The Best American Comics 2006 (Houghton Mifflin)

best06-headerHarvey Pekar (American Splendor) teamed with Anne Elizabeth Moore to craft this collection of recent works from the likes of Joe Sacco, Kim Deitch, Robert Crumb, and more, and you'd be hard-pressed to find a better digest of graphic lit anywhere.  

294 pgs FC; $22.00 Hardcover

(W/A: Various; Edited by Anne Elizabeth Moore and Harvey Pekar)


Series editor Anne Elizabeth Moore and guest editor Harvey Pekar have taken pains to make sure the inaugural installment of Houghton Mifflin's Best American Comics series does not suck. And it does not suck in a very big way.


 It is, as Moore and Pekar have intended, a heat-seeking missile aimed at the sensibilities of the fools who still don't get that great comics are great literature, period. It is a functional sampler of that which is stellar in the world of thoughtfully written comics. Will it save your soul? Yeah, maybe it will. And it might even damn you to the hell of dumping a lot more disposable income than you really have into graphic novels. That's because this collection is so compulsively good, it doubles as an obvious jumping-off point; when you're done, you'll want to seek out other work by these gifted writer/artists.


Kim Deitch's "Ready to Die" is a sobering interview with a Virginia murderer on death row just before his execution, and then, a series of interviews with his family and his victims' families just after the lethal injection. It's a serious meditation on the death penalty, colored in incongruously bright hues, like some absurd beach towel.


It's followed by Anders Nilsen's "The Gift," which somehow manages to be even more powerful. It's the tale of a man trying to survive in an anonymous country where chaos and violence rule the day. His magnanimous decision to take pity on his own attacker may wind up costing him his life — a haunting allegory for an age when thieves, killers and sundry other slimeballs seem to hold all the cards. The spare art positions the violence on a wide plain, lending everything an end-of-the-world eeriness, too.


Joe Sacco's "Complacency Kills" – another social-justice comic — is a visual report from a graphic journalist embedded with a group of Marines in the Iraq War. We wait through boring stretches of desert surveillance, broken by tense, poorly understood confrontations with Iraqi drivers on a vital road, and by deadly Improvised Explosive Device bombs. This piece could not be more urgent or relevant, and it could not be told by text alone-Sacco's drawings of soldiers joking, weightlifting and barking commands in adrenaline-fueled fear go right to the gut.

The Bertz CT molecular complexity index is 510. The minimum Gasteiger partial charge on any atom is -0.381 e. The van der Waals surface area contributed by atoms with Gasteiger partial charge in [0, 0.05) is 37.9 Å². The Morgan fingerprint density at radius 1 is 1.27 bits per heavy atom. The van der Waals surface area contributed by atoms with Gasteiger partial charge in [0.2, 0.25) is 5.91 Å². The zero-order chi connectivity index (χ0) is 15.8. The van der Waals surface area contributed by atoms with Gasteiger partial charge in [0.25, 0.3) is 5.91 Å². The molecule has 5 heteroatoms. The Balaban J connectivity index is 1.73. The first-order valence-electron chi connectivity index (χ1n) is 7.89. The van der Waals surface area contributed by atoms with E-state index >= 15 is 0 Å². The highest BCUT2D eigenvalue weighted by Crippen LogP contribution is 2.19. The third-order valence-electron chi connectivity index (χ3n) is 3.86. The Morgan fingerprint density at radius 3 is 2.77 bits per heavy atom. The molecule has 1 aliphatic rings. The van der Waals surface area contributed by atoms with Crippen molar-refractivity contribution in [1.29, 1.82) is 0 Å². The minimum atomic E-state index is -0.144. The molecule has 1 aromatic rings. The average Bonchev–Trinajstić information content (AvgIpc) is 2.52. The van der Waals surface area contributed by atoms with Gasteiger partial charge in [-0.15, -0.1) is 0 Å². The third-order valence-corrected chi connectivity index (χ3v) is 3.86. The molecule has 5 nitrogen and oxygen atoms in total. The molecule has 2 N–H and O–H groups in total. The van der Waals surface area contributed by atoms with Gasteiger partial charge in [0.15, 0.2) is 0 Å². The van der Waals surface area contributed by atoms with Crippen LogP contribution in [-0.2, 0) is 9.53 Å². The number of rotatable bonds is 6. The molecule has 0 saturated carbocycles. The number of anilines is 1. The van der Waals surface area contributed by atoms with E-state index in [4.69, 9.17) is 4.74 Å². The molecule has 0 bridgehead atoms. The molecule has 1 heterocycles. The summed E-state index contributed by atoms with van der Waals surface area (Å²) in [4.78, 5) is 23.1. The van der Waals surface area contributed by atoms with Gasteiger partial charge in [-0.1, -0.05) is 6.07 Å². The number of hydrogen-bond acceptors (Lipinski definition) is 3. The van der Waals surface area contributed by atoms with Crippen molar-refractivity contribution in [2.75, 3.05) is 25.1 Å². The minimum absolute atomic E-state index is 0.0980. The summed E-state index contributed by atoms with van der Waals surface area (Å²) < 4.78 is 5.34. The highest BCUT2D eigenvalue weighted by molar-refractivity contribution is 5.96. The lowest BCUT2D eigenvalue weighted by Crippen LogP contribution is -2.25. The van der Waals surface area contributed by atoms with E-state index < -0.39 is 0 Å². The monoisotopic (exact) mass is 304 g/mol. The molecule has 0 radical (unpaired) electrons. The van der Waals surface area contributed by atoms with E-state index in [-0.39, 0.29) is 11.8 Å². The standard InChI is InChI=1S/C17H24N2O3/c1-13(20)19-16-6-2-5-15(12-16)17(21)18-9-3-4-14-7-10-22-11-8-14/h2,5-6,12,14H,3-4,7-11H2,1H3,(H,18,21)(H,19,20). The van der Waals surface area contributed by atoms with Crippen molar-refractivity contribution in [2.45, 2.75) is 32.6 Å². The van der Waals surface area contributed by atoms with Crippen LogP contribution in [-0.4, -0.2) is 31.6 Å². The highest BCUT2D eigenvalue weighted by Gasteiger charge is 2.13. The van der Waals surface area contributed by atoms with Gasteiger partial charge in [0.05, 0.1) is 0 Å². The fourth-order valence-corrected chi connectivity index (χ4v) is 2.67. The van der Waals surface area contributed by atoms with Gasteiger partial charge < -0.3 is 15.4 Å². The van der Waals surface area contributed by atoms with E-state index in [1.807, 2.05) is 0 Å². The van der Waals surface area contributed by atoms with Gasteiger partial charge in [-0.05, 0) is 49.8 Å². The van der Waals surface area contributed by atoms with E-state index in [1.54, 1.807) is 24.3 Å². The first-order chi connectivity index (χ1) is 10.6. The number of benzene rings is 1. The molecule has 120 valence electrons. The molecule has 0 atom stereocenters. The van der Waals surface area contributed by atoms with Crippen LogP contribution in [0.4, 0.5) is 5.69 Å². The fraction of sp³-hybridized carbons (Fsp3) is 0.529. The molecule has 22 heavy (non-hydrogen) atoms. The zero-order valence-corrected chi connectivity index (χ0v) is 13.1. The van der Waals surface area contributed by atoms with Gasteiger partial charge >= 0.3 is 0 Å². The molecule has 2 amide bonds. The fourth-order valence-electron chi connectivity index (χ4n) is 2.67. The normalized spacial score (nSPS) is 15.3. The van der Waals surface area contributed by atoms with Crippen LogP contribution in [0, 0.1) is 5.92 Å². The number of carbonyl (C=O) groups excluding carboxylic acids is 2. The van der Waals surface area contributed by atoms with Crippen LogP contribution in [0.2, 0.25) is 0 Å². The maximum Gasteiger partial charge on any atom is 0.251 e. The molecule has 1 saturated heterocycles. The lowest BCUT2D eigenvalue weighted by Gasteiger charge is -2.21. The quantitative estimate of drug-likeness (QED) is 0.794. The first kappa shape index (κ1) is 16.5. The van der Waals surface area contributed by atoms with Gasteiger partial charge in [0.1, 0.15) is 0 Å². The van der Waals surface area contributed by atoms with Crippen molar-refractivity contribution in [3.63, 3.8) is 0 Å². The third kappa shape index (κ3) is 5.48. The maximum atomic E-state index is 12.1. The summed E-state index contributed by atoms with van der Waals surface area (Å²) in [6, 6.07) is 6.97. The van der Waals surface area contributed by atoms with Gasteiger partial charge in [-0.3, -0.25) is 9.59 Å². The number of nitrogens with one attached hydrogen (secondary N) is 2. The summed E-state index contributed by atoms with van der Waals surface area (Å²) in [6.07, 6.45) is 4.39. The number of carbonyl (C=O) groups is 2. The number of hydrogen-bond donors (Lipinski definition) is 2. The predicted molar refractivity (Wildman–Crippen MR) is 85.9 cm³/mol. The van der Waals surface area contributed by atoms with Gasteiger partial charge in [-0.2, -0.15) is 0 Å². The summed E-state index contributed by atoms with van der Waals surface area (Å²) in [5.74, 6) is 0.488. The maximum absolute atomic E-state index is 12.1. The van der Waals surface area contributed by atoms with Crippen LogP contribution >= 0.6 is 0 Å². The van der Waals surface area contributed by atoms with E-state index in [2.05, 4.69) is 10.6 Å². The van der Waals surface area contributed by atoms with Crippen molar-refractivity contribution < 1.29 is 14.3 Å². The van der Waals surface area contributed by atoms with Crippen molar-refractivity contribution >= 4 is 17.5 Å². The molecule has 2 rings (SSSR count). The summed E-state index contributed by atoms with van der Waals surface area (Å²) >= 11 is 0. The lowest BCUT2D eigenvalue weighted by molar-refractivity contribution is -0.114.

Justin Hall's "La Rubia Loca" tells the true tale of a woman going off her antipsychotic meds and becoming unhinged during a Mexican vacation, and how her disturbing antics (including offering herself to every man she encounters) ultimately teach the narrator a lesson in grace and humility.


On the lighter side, Lilli Carre's "Adventures of Paul Bunyan and His Big Blue Ox Babe" dares to introduce the possibility of sexual tension between the giant and his bovine companion. A snippet by the ever-clever Alison "Dykes to Watch Out For" Bechdel and a very funny Gilbert "Fabulous Furry Freak Brothers" Shelton comic are reprinted. "Dance with the Ventures," otherwise known as Jonathan Bennett's adventures in trashpicking, has the sort of meticulous art that draws you in, and enhances the mocking tone of the story.


Jesse Reklaw's "Thirteen Cats of My Childhood" recalls the lives and personalities of the many cats he and his siblings once kept, and in the process, offers a look at both his pathetically angry father and his mania for Star Wars action figures (the panel where C3PO explains the presence of a cat turd to R2D2 is priceless).


It's no surprise that editor Pekar, famous for chronicling his "adventures" as a file clerk in his American Splendor comics, has also included a number of strips that detail the mundane routines of blue-collar wage slaves with humor and style. John Porcellino's "Diary of a Mosquito Abatement Man" and David Lasky's "Diary of a Bread Delivery Guy" will resonate with anyone who didn't happen to be born with a silver spoon in his mouth.


A poignant piece by Robert Crumb on his relationship with his brother Charles, who would go on to eventually kill himself, ends the book with verve. My favorite entry, though, would have to be David Heatley's masterful "Portrait of My Dad," a collection of strips in panels of different sizes that form a mosaic of boring, hilarious, random, sappy, embarrassing stories from the life of the cartoonist's father. The "Portrait" is a complex one, of a man whose flaws, strengths and peccadilloes (you have to see how he labels the spines of the VHS tapes he records from TV) coalesce into a perfectly realized rendering possible only via the medium of comics.


And all those goodies take up less than half of what's printed in this thick anthology.


Pekar is a writer, not an artist, and his literary bent wins the day. It seems he was drawn (no pun intended) to select bold, memorable, personal stories as well as excellent art, and you'd be hard-pressed to find a better digest of graphic lit anywhere.


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